Earlier this week, a new report by the Women’s Health Initiative (WHI) took many by surprise. Mainstream media coverage of the report’s findings suggested that estrogen (without combination with progestin) could reduce breast cancer risk in women who have undergone hysterectomy. The Seattle Post-Intelligencer, for instance, reported, “Estrogen lowers risks of breast cancer, heart attack”. The reality isn’t so simple. As usual, we must look past the headlines to understand what this new information really means – and doesn’t mean.
We agree with the National Women’s Health Network (NWHN): Claims that estrogen will reduce breast cancer risk in women who’ve undergone hysterectomy are misleading.
The WHI study involved postmenopausal women who’d undergone hysterectomy and found no association between estrogen use (for a median of 5.9 years) and risk of coronary heart disease, deep vein thrombosis, stroke, hip fracture, colorectal cancer or total mortality. But although dozens of other studies have shown a link between link between long term use of estrogen and increased risk of breast cancer, this study also indicated a decreased risk of breast cancer that persisted through the time of follow up.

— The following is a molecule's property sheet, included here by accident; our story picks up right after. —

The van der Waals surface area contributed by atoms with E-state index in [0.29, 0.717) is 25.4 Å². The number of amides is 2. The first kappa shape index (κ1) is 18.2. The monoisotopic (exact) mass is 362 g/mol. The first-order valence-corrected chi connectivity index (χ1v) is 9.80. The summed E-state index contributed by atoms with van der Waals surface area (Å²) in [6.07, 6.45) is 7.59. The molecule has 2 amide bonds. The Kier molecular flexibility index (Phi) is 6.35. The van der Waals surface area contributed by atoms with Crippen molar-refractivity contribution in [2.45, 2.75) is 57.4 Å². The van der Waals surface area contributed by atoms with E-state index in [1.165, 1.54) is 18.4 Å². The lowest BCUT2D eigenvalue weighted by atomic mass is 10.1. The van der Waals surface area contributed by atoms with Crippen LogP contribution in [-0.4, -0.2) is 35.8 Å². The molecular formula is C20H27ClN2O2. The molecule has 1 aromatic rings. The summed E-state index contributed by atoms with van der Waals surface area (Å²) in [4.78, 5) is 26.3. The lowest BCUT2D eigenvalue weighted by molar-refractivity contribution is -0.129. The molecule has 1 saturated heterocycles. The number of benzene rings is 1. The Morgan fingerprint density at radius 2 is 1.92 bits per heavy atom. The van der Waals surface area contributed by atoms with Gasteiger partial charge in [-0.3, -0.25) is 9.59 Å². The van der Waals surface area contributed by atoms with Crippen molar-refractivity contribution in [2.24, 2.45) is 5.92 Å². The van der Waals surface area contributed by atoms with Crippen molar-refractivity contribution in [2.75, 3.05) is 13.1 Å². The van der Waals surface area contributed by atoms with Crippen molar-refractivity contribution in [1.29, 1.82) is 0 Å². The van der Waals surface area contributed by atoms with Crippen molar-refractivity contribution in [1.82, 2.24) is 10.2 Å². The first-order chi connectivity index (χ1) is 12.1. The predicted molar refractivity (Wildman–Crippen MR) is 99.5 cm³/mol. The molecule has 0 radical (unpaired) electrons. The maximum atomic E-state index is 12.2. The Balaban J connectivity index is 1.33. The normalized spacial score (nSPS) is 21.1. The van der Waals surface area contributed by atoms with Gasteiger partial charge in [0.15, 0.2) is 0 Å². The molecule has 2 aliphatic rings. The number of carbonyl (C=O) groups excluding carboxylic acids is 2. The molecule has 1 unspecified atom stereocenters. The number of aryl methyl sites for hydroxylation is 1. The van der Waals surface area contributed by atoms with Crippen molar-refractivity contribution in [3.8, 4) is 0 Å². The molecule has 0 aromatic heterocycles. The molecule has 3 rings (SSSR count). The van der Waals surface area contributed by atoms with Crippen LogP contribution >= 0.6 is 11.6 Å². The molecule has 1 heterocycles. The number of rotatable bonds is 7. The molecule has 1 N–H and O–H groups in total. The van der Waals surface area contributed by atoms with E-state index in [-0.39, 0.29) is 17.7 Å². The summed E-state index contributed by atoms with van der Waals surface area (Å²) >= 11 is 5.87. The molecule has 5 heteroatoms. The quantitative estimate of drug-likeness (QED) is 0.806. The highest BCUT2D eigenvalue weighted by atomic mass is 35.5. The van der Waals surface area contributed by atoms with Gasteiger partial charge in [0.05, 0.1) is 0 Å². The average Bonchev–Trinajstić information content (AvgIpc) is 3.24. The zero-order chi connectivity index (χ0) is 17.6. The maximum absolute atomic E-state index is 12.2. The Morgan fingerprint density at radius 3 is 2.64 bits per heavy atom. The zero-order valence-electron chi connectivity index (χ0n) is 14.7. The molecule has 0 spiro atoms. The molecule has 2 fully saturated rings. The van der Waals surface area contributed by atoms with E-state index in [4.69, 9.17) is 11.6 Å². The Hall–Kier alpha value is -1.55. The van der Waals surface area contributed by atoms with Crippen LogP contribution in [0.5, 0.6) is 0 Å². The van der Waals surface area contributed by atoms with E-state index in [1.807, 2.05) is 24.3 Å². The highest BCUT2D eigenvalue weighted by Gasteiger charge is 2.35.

The contradictory findings about breast cancer must be explored and answered before estrogens are touted as a means to reduce breast cancer risk. When we look at the total body of evidence about estrogen use and breast cancer, we agree with the NWHN that it’s premature for women to make decisions about how to reduce risk based on these results alone.
We encourage a deeper look into these findings and we will continue to monitor new reports. As always, we want everyone to know about the science behind the headlines.